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Burnham urges early EU referendum

Published 16/05/2015

Former Cabinet colleagues Andy Burnham and Yvette Cooper will be among those speaking at the Progress annual conference
Former Cabinet colleagues Andy Burnham and Yvette Cooper will be among those speaking at the Progress annual conference

Labour leadership front-runner Andy Burnham has ramped up pressure on David Cameron by demanding he bring forward the in-out EU referendum to next year.

In a dramatic bid to outflank the Prime Minister, Mr Burnham announced he wants to change the Opposition's policy to support a national poll on the key issue.

He also warned Mr Cameron he would be "held to account" if he failed to negotiate a good settlement for Britain that addressed concerns over immigration.

The intervention follows calls from Tory backbenchers for the referendum to be held next year rather than by 2017, as the premier has promised.

In an interview with the Observer, Mr Burnham said: "The country has voted now for a European referendum and under my leadership the Labour party will not be a grudging presence on that stage. We will now embrace it. It should be brought forward to 2016.

"It should be in the Queen's speech that it should be in 2016, and the message I would send to Cameron is that I would offer support to deliver it in 2016. It is not going to be in anybody's interest for this to rumble on through this parliament.

"We have to get to it. We have to do it, embrace the argument. That is the most fundamental problem facing British business right now."

Mr Burnham, who made clear he would campaign for an "in" vote, went on: "If Cameron doesn't deliver legislative change in terms of abuse of the rules of free movement by agencies and the effect on people with jobs here, it won't be good enough. It really won't be good enough."

Mr Burnham conceded there were risks with holding a referendum, but insisted an "in" vote could be achieved.

"I am passionately pro-European. I cannot see how it could possibly be in the interest of this country to come out of the European Union. This is the challenge that prime minister has set himself and he has to deliver," he said.

Earlier, the Leigh MP joined other declared candidates, Yvette Cooper, Mary Creagh and Liz Kendall at a hustings in central London with Tristram Hunt, who is expected to put his name forward next week.

Mr Burnham said despite a disastrous election night that saw Labour almost wiped out in Scotland, things could still get worse.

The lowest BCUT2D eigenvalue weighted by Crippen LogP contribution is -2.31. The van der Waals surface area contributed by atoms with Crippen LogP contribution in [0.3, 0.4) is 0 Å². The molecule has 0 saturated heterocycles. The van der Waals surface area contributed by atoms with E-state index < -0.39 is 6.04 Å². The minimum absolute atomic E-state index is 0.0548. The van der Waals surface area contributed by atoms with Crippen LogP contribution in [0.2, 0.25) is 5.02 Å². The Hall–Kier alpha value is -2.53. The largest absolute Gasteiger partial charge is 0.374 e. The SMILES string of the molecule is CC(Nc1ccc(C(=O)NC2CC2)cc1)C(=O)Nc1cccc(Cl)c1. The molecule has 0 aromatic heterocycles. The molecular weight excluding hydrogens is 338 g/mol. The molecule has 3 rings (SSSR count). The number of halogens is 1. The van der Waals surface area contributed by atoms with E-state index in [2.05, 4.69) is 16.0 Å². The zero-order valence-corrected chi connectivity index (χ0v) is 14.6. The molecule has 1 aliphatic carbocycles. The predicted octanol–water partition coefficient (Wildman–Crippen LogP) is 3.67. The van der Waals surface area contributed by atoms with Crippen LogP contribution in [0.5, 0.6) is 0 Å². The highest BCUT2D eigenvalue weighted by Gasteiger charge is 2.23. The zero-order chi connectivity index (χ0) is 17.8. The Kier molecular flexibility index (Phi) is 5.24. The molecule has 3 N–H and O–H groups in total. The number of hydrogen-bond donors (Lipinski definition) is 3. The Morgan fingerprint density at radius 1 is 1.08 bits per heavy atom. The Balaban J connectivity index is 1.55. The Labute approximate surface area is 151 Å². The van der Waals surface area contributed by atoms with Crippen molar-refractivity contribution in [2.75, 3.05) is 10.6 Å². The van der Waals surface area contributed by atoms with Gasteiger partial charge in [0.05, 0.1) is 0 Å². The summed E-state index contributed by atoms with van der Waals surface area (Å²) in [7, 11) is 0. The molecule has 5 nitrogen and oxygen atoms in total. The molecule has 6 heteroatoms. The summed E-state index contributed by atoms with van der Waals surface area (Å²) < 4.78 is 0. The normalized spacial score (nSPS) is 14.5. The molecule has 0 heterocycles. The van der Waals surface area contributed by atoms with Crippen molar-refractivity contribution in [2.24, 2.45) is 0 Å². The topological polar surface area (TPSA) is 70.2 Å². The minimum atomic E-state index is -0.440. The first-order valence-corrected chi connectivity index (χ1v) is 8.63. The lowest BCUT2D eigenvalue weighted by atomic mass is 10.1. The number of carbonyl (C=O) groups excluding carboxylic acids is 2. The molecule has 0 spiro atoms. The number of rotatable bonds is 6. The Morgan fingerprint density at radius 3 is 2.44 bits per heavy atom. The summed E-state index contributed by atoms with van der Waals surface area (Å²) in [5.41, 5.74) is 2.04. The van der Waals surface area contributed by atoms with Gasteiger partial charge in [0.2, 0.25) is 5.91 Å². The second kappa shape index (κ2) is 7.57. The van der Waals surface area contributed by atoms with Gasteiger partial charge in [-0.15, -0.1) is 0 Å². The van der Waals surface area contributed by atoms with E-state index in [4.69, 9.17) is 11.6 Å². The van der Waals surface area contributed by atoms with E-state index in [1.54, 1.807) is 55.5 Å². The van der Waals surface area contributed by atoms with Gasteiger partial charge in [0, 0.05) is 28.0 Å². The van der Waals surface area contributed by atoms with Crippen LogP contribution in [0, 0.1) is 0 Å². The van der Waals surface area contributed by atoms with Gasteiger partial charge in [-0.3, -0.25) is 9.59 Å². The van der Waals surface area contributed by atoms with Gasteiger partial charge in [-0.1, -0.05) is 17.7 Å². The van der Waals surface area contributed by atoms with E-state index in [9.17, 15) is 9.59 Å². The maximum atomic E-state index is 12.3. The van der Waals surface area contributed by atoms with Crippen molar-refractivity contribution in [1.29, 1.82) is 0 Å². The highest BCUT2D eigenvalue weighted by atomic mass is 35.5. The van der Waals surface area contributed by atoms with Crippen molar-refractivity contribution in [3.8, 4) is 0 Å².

"I do not assume that this is Ground Zero for the Labour Party, that things can only get better," he said.

All the contenders set out positions conceding Labour should have handled the public finances differently before the credit crunch.

In one of the strongest admissions, Mr Hunt said the party had been spending to "fix the roof while the sun was shining".

But he added: "I think that we should admit that we spent too much in the last Labour government ...

"What we did not do was leave enough headroom to deal with the financial crash."

He said the party had allowed the economy to become too reliant on financial services, and called for spending priority to be given to early years education and training in order to boost productivity.

Mr Burnham said he was the chief secretary to the Treasury during Labour's last spending review in 2007, and pointed out that the Tories had described it as "tough".

But he added: "In truth, I think we let the deficit get too large ... we should have brought the deficit down sooner."

Ms Cooper said Labour could be "proud" of the investment it made in public services.

However, she admitted the deficit "should ideally have been in surplus" in the run-up to the credit crunch.

Ms Kendall said she was clear that there was "absolutely nothing progressive about spending more on debt interest than on educating our children".

Ms Creagh said Labour had built up "economic credibility" over its time in office, but should not have been running even a small deficit.

Highlighting the importance of the immigration issue, Mr Burnham stressed that while the party should "always defend free movement" it could not "defend freedom to claim" and had to curtail access to benefits.

He also warned concerns of workers that their pay was being driven down by foreign labour were real.

However, Mr Hunt argued Labour needed to be honest with people that it could not stop the march of globalisation.

"Immigration has put pressure on wage rates," he said.

"We should be absolutely up front about that. But workers should be urged to 'go up the value chain' rather than trying to compete for low-skilled roles.

"The way British people get jobs of the future is to get educated and more skilled because we cannot compete on labour costs alone."

Mr Hunt also clashed with Mr Burnham by complaining that his former brief of education had been given a lower priority than "grab rails" for the elderly in the election manifesto.

Mr Burnham hit back that care for the elderly was the most important issue we face.

At one point Ms Kendall rued that there had been no "ambitious, inspiring" Labour policies on education, but Mr Hunt contradicted her by citing plans to devolve powers over schools to local communities.

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